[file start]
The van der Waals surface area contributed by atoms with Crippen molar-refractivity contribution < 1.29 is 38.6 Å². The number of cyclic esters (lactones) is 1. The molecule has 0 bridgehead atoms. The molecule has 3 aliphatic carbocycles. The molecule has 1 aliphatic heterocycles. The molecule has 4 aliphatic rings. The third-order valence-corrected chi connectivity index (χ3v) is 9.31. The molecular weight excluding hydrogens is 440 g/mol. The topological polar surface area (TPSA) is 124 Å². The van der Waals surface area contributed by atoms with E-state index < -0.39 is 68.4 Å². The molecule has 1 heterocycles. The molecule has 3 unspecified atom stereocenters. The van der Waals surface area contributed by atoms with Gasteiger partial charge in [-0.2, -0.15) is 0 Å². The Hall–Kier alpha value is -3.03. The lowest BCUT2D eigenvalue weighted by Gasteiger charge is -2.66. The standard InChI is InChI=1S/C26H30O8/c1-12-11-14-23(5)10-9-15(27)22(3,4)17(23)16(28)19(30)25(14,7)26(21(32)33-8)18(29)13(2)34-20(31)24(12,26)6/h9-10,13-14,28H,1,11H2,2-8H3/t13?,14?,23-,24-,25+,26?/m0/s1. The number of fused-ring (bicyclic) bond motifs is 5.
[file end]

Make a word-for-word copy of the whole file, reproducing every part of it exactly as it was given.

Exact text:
The van der Waals surface area contributed by atoms with Crippen molar-refractivity contribution < 1.29 is 38.6 Å². The number of cyclic esters (lactones) is 1. The molecule has 0 bridgehead atoms. The molecule has 3 aliphatic carbocycles. The molecule has 1 aliphatic heterocycles. The molecule has 4 aliphatic rings. The third-order valence-corrected chi connectivity index (χ3v) is 9.31. The molecular weight excluding hydrogens is 440 g/mol. The topological polar surface area (TPSA) is 124 Å². The van der Waals surface area contributed by atoms with E-state index < -0.39 is 68.4 Å². The molecule has 1 heterocycles. The molecule has 3 unspecified atom stereocenters. The van der Waals surface area contributed by atoms with Gasteiger partial charge in [-0.2, -0.15) is 0 Å². The Hall–Kier alpha value is -3.03. The lowest BCUT2D eigenvalue weighted by Gasteiger charge is -2.66. The standard InChI is InChI=1S/C26H30O8/c1-12-11-14-23(5)10-9-15(27)22(3,4)17(23)16(28)19(30)25(14,7)26(21(32)33-8)18(29)13(2)34-20(31)24(12,26)6/h9-10,13-14,28H,1,11H2,2-8H3/t13?,14?,23-,24-,25+,26?/m0/s1. The number of fused-ring (bicyclic) bond motifs is 5.